from fashionarch.com

Two Harvard Business School graduates talk about the realities of starting a cosmetics business created for and by Black women.

Deena Campbell
Jul, 28, 2017

KJ Miller and Amanda Johnson knew they wanted to work together after graduating Harvard Business School, but they didn’t have any idea on the type of business to launch. Finally, after many months of meeting up to discuss life hacks, the duo realized the beauty industry needed cosmetics for women of color. They grabbed a few hot plates, a glass of pinot and began mixing shades in their kitchen. Six shades later, Mented Cosmetics was born.

“We knew we were on to something when makeup artists were requesting our samples,” says Johnson. “We had a great team, an idea we were passionate about and a product that people were demanding. It was then we knew we were ready for launch.”

All lipsticks are vegan, paraben-free, non-toxic, cruelty free and proudly made in the USA. Here, the dream team talks how they’re on a mission to revolutionize the way the beauty industry sees women of color.

ESSENCE: Having the funding to start a makeup company can be a challenge. How did you raise money? 

KJ: It’s no secret that raising money for a new venture can be difficult—especially for women of color. According to a recent report by First Round Capital, women of color receive only .2% of venture capital, and Mented is fortunate enough to be a part of that .2%. Raising money can be a long, arduous process, and it’s one I think a lot of women of color shy away from because the odds feel (and often are) stacked against us.

But I knew the only way we’d feel comfortable leaving our full-time jobs was if we raised money upfront, and this knowledge is what kept us going. One of the best pieces of advice I can give is to mine your network. You’d be surprised how well connected you are—but you’ll have to dig through your 2nd/3rd connections on LinkedIn to carve a path to the angel and venture investors who will be of most help to you.

ESSENCE: Has starting your own business been everything you expected? What does having a Black-owned business mean to you?

KJ Miller: It's been much more than I ever expected. It is such a blessing to wake up every morning excited about your work, and it's immensely satisfying to be able to positively affect other people of color along the way. It means the world to me to not only be running a Black-owned enterprise, but to have the opportunity to hire women of color as our employees and interns, cast women of color in our photo and video shoots, work with manufacturers and warehouses run by people of color, give our time and resources to minority-focused charities...the list goes on.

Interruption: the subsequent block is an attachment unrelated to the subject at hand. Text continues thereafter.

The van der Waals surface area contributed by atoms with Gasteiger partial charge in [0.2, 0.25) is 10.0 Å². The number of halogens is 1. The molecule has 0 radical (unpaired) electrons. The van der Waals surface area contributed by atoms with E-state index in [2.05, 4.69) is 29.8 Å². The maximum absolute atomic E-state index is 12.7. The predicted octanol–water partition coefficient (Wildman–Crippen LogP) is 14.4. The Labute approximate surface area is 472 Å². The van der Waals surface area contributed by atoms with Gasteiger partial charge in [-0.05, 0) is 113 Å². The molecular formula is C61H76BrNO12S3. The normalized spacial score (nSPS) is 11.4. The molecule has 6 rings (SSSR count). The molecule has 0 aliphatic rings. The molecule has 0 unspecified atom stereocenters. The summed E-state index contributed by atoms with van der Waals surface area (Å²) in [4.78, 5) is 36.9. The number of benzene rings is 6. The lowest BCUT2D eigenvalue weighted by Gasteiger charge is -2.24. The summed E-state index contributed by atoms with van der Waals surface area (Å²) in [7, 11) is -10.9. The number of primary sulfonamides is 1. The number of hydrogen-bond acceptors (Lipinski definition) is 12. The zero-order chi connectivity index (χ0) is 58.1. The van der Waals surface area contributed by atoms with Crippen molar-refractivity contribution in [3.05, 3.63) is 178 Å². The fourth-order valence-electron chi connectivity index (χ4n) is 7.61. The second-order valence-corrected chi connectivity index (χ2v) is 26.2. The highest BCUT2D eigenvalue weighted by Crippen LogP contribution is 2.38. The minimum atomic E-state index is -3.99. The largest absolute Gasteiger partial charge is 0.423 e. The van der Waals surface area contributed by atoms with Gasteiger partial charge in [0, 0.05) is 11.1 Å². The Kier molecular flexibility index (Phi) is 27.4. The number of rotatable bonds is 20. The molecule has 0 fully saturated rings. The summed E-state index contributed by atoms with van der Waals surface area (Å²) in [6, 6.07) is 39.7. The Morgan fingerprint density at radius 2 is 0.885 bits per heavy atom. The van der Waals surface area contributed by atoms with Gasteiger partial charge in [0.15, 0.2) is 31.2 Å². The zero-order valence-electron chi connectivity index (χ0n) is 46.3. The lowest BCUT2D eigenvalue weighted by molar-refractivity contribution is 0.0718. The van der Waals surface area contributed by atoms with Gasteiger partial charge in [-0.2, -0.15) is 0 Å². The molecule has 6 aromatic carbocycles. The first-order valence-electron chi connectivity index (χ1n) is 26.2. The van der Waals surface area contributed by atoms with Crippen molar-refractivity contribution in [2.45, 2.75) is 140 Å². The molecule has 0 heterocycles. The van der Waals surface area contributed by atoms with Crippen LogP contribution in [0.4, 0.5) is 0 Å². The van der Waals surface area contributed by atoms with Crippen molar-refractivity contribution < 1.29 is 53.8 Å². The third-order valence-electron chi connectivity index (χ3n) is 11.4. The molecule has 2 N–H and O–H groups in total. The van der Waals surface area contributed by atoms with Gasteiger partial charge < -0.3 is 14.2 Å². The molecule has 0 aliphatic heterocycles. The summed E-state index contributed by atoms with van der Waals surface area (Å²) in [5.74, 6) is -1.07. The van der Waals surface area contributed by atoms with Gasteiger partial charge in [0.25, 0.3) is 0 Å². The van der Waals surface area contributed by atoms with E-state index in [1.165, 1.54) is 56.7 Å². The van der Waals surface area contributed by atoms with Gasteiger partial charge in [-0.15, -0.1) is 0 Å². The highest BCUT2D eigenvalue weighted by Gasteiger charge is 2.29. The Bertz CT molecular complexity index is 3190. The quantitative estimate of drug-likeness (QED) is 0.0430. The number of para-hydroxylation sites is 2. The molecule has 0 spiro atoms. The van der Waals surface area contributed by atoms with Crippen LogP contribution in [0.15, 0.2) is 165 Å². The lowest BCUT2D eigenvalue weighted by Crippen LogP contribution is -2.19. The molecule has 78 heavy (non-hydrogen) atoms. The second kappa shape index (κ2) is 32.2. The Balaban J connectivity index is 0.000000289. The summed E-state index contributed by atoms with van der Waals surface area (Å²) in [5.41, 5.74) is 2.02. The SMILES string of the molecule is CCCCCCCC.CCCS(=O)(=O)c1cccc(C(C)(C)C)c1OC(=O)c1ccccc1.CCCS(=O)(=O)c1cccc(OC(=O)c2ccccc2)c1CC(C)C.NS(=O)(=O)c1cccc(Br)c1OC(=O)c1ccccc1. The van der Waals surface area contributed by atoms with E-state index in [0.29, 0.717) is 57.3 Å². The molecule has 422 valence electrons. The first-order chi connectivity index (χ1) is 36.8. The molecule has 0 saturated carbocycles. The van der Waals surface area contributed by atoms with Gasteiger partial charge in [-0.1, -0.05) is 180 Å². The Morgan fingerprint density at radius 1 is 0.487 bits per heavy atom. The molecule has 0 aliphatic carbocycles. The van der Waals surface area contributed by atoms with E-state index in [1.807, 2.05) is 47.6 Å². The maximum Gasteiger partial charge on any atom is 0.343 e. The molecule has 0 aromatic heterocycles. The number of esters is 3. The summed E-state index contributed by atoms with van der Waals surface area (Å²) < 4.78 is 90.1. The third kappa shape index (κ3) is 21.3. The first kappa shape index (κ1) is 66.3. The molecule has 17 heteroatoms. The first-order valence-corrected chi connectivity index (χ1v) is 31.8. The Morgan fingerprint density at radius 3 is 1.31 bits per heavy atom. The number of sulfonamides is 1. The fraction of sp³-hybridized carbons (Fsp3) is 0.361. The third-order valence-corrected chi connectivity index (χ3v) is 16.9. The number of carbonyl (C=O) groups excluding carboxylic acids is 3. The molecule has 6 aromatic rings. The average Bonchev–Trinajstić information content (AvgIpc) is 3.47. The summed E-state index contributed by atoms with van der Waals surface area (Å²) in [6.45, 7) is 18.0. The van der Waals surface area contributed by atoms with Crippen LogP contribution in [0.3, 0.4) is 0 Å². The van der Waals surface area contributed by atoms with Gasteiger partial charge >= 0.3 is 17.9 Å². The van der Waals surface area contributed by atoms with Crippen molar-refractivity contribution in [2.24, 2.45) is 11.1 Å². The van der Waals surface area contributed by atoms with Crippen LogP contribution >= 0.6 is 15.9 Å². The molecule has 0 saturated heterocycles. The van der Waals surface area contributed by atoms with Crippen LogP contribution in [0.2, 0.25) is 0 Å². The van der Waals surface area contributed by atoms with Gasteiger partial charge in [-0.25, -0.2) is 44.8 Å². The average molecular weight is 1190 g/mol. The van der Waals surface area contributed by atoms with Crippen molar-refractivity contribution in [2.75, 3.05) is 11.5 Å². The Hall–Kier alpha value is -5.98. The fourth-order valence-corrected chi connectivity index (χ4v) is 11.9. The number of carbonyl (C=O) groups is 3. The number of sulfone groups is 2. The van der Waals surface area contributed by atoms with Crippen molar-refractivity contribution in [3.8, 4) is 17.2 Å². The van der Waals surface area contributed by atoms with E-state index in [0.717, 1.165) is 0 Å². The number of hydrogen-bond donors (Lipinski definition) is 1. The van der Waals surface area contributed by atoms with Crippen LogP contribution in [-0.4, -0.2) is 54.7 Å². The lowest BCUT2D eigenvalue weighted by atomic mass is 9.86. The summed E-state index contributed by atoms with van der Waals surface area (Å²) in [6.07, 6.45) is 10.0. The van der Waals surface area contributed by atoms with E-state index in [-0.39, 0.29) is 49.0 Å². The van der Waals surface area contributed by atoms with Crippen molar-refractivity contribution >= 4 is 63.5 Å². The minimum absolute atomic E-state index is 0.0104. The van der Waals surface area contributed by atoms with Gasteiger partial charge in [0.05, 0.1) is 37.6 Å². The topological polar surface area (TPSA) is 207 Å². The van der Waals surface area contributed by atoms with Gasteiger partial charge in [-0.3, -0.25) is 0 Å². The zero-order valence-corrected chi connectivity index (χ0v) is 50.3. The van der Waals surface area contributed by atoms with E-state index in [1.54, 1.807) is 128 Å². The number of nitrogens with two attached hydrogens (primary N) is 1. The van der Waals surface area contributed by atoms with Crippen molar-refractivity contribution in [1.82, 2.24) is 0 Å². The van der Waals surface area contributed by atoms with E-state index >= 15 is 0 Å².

As an entrepreneur, I've been focused not just on our success, but on our ability to spread the wealth amongst our community. It’s an awesome thing to be able to do.

Amanda Johnson: I didn’t know I wanted to start a business until I had an idea I was passionate about. I never saw myself as an entrepreneur, simply as a problem solver, and now the problem of beauty inclusivity has become my white whale. For me entrepreneurship is all about sacrifice, passion and dedication to a dream that gives you meaning.

It’s all been worth it to see our dream become a reality and build this great community of women of color who are all dedicated to growing Mented with us. As a Black business owner, there are high expectations, but I think they are well deserved because it is up to all of us to keep our communities growing.

ESSENCE: What is the beauty industry missing these days?

KJ Miller: Diversity is the obvious answer, and I think that's particularly true when it comes to everyday, natural beauty looks. Women of color are often backed into the "bold" corner when it comes to beauty, because so many brands don't really know what to do with deeper skin tones other than drape them in bright, fierce colors. I love a bold look as much as the next girl, but that's not my everyday. Women of color deserve soft, natural, every day beauty looks just as much as Caucasian women, and Mented exists to fill that gap.

Amanda Johnson: The beauty industry is missing product innovation. For every holographic and glitter trend, there are basic products missing for women of color. The industry has forgotten about the almost 40% of US women who aren’t white. Relegating deeper skin tones to the last three unflattering shades in a product assortment is unfair and ridiculous.

The beauty industry has not taken into account the nuances and undertones for women of color. It’s a lazy way to do business that abandons a whole swath of consumers that are eager to participate in beauty. We need to start more beauty businesses targeting women of color and large corporations need to hire more women of color that can provide different perspectives, this will ultimately lead to more choices for the consumer. At Mented we believe that every woman should be able to find herself in the world of beauty and we mean to be a major influence in that becoming a reality.